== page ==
I was introduced to Freedom from Hunger by a friend and was immediately engaged by the power of the credit with education model that Freedom from Hunger pioneered and the staff's commitment to not just doing the right thing, but doing things right-that is, with well documented results. Then, I had the privilege of visiting Haiti, and meeting many of the women whose own dedication, commitment and support of one another makes the Freedom from Hunger model truly transformational. As a result, I am continuously motivated to contribute time and resources to this organization. Of all the philanthropic activities in which I am engaged, I consider this one as yielding by far the highest and best social and tangible return on investment in the work to end poverty in our lifetime.
In January 2010, I visited Freedom From Hunger's microfinance with education program in Mali, West Africa. It was inspiring to see the commitment by the women who were able to save and borrow safely and affordably, sometimes for the first time in their lives. By combining savings and lending with education - in this case education related to malaria prevention and other health-related issues - FFH is helping poor women and their families develop tools to strengthen their families' basic financial sustainability. As a board member, I felt moved by the quality and impact of Freedom From Hunger's work.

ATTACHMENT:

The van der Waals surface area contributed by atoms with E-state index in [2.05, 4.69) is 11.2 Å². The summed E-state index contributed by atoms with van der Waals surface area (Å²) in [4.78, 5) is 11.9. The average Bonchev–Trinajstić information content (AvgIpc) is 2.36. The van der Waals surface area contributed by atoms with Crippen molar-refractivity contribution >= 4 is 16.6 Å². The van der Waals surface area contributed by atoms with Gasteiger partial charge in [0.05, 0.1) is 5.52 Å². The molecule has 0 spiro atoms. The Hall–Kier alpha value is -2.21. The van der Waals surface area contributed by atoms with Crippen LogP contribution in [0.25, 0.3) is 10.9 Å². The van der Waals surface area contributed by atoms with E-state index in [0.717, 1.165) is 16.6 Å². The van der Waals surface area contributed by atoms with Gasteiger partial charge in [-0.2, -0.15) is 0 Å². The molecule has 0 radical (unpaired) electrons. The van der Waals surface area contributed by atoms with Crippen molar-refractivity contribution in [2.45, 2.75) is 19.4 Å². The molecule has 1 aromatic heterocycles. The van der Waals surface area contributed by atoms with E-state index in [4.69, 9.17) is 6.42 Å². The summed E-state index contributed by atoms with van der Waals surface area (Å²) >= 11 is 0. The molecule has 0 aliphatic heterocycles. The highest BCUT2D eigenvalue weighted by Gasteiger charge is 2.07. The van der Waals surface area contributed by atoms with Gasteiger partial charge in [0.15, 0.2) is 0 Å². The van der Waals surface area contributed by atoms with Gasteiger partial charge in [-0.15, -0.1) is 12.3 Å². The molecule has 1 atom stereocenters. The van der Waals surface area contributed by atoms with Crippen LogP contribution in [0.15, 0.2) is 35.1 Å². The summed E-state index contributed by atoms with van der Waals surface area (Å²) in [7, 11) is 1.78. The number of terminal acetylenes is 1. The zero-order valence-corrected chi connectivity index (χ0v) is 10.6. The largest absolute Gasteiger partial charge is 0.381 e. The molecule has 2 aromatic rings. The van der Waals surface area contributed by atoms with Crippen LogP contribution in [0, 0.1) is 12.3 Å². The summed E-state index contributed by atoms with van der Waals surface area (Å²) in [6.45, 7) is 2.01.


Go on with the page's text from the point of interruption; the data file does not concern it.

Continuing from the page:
I've been an active donor to Freedom from Hunger for at least 15 years and follow their work and new initiatives closely. I was drawn by the emphasis on empowerment of poor rural women in developing countries for economic self-sufficiency. I particularly like the combination of micro-loans with education in health and nutrition as well as managing a micro-business and developing savings. I am convinced that when women become earners, their priorities are food and education for their children. This enables more of their daughters, especially, to stay in school. Through all their partnerships, Freedom from Hunger multiplies many times every dollar contributed. With fewer than 50 staff worldwide, they serve over 2 million women today. I am so committed to their work that I talk about the organization to my friends, women's organizations I am part of, and my church's international outreach. Most recently, with a goal of helping more local women make a link of giving to women internationally through NGO's they can have confidence in, I established an endowed fund connected with the Women's Fund in our local Community Foundation. Freedom from Hunger was one of the 2 organizations selected to be major recipients of the yearly grants.